Increasing Child Poverty and the Political Culture in America Today
Monday, July 08, 2013
For the past ten years I’ve spent July 4that Goose Rocks Beach in Maine whose population of a few hundred swells to a several thousand in summer. It is mostly working families with kids, scratching out a few days of summer vacation. Neighbors line the town’s main street to cheer 900 runners in the 5K road race. Then the fire department’s 3 trucks lead a children’s parade of bikes decked out in red, white and blue, to a cookout at the old Community House. If Norman Rockwell had used Instagram it would be his snapshot of what childhood should be: sunshine and safe streets, kites and cotton candy, barbecues and best friends.
Unfortunately that snapshot becomes less representative of childhood in America with each passing day. Just before July 4, the Annie E. Casey Foundation released their annual Kids Count report which paints a different picture of America’s children, but one central to our work at Share Our Strength. The important facts:
– The U.S. child poverty rate is 23% with 16.4 million children below the poverty line, up from 22% in 2010 and from 19% in 2005. The poverty rate for children under 3 is even higher: 26%. The number of children in poverty increased even as the unemployment rate gradually declined.
– Only 46% of 3-4 year olds attend pre-school which plays such a critical role in helping low income kids begin on a more even playing field. A stunning 68% of fourth graders in public schools were reading below proficient levels in 2011.
– From 2007 through 2011 12 percent of children lived in high poverty areas nationwide, a total of 8.6 million, up 2.3 million children since 2000 when the rate was 9 percent. High poverty areas are census tracts where poverty rates of the total population are 30 percent or more, putting whole neighborhoods at risk with higher rates of crime, violence, unemployment and health issues.
Statistics are only part of the story, for the rest read this heartbreaking story in Sunday’s Washington Post about childhood hunger in the summertime when schools are closed @ ow.ly/mIVwg
If you’d told me in 2008 that the fifth year of an Obama administration would witness child poverty increasing, I’d have been shocked. If you’d said it would happen with barely a word in response from the President, or other influential leaders, I wouldn’t have believed it.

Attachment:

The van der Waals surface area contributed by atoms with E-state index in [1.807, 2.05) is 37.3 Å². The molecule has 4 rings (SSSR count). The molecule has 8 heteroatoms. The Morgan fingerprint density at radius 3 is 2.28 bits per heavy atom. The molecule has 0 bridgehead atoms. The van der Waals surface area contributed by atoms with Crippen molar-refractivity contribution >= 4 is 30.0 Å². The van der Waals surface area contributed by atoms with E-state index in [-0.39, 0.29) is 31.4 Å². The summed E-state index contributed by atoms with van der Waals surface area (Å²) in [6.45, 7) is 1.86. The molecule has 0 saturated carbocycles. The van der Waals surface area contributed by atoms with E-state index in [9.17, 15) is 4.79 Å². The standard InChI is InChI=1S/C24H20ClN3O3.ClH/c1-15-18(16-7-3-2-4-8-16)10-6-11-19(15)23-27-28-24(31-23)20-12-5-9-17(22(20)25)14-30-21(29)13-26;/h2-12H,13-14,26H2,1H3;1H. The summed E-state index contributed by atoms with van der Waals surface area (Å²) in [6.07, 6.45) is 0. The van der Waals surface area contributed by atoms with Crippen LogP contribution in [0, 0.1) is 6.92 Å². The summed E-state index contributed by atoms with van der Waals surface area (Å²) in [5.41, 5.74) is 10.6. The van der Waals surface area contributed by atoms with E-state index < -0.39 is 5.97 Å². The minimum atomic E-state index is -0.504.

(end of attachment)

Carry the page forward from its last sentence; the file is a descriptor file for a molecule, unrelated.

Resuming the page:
Here’s what’s most alarming: the silence and inaction is less a reflection of the strengths and weaknesses of President Obama, or any one leader, and more an indictment of the now pervasive political culture both major parties have conspired to create. Like a virulent virus, our political culture has evolved to value the power to survive, above any purpose for which such power might be put. Governing has become resistant to those rare strains of bipartisanship that were known, at least on occasion, to prevail in the past. The result is polarization and paralysis, frustrating our ability to solve any problems, simple or complex.
Today’s political culture demands each party automatically oppose any proposal of the other party. It regards advocating for those outside the politically sacred middle class to be a sign of naiveté and weakness. It shuns even a whisper of sacrifice for others, with no appetite for giving voice to the marginalized or voiceless. In other words, it is a culture the opposite of the revolutionaries whose spirit we honor on the Fourth of July.
But one need not go back 250 years to make the point. A passage from Franklin Roosevelt’s Second Inaugural Address in 1937, carved in granite at the FDR Memorial, asserts: “The test of our progress is not whether we add more to the abundance of those who have much; it is whether we provide enough for those who have too little.” In 2013 such words would be labeled a gaffe, the kind of self-inflicted political wound that pollsters and political consultants strive to avoid.
That’s why the stakes for No Kid Hungry are enormously high. First and foremost is the opportunity to save and change kid’s lives.
We could also help affirm the philosophy we share with the Annie E. Casey Foundation. In CEO Patrick McCarthy’s foreword to the Kids Count report I heard echoes of our strategy for No Kid Hungry and Cooking Matters: “The gulf continues to widen between children growing up in strong, economically secure families who are embedded in thriving communities and children who are not. Early childhood strategies alone will not successfully reduce disparities among children; we must also assist their parents. Given the consensus on the need to reduce the country’s long-term debt, simply adding more public dollars to existing strategies is neither wise nor feasible. Although we will need to invest more in early childhood, we should focus our resources on strategies with evidence of high returns in child well-being and healthy development. For example, we should weave together existing programs that support new parents …”
And maybe, just maybe, we can reignite the idea that our political system can accomplish good things, that the ideals behind America’s founding are more than just ideals, and that all our children can have the childhood they deserve, not just at Goose Rocks Beach on the Fourth of July but all across America every day of the year.
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